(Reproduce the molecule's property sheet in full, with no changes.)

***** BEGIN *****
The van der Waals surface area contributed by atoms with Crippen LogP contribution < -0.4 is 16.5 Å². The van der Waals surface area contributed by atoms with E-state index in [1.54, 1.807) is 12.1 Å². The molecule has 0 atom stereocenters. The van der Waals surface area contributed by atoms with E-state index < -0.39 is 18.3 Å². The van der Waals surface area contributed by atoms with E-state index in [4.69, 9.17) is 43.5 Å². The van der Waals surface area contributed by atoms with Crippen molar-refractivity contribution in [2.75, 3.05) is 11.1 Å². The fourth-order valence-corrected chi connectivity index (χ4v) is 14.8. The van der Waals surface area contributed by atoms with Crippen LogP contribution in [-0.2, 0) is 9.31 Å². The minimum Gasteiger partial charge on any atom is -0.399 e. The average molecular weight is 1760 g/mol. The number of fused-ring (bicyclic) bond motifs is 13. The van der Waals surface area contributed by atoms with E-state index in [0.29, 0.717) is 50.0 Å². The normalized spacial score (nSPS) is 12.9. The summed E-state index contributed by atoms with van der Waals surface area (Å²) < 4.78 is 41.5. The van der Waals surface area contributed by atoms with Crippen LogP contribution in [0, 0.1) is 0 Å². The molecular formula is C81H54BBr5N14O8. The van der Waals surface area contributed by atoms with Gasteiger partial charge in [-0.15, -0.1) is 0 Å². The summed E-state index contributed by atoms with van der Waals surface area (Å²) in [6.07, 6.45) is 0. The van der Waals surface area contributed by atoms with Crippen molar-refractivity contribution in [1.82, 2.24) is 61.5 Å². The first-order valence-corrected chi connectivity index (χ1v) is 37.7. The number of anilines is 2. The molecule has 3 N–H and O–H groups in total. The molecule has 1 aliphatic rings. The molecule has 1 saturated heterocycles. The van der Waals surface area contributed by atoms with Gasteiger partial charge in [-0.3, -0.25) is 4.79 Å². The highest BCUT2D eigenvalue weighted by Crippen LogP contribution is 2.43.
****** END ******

The van der Waals surface area contributed by atoms with Crippen LogP contribution < -0.4 is 16.5 Å². The van der Waals surface area contributed by atoms with E-state index in [1.54, 1.807) is 12.1 Å². The molecule has 0 atom stereocenters. The van der Waals surface area contributed by atoms with E-state index < -0.39 is 18.3 Å². The van der Waals surface area contributed by atoms with E-state index in [4.69, 9.17) is 43.5 Å². The van der Waals surface area contributed by atoms with Crippen molar-refractivity contribution in [2.75, 3.05) is 11.1 Å². The fourth-order valence-corrected chi connectivity index (χ4v) is 14.8. The van der Waals surface area contributed by atoms with Crippen LogP contribution in [-0.2, 0) is 9.31 Å². The minimum Gasteiger partial charge on any atom is -0.399 e. The average molecular weight is 1760 g/mol. The number of fused-ring (bicyclic) bond motifs is 13. The van der Waals surface area contributed by atoms with E-state index in [0.29, 0.717) is 50.0 Å². The normalized spacial score (nSPS) is 12.9. The summed E-state index contributed by atoms with van der Waals surface area (Å²) < 4.78 is 41.5. The van der Waals surface area contributed by atoms with Crippen LogP contribution in [0, 0.1) is 0 Å². The molecular formula is C81H54BBr5N14O8. The van der Waals surface area contributed by atoms with Gasteiger partial charge in [-0.15, -0.1) is 0 Å². The summed E-state index contributed by atoms with van der Waals surface area (Å²) in [6.07, 6.45) is 0. The van der Waals surface area contributed by atoms with Crippen molar-refractivity contribution in [1.82, 2.24) is 61.5 Å². The first-order valence-corrected chi connectivity index (χ1v) is 37.7. The number of anilines is 2. The molecule has 3 N–H and O–H groups in total. The molecule has 1 aliphatic rings. The molecule has 1 saturated heterocycles. The van der Waals surface area contributed by atoms with Gasteiger partial charge in [-0.3, -0.25) is 4.79 Å². The highest BCUT2D eigenvalue weighted by Crippen LogP contribution is 2.43.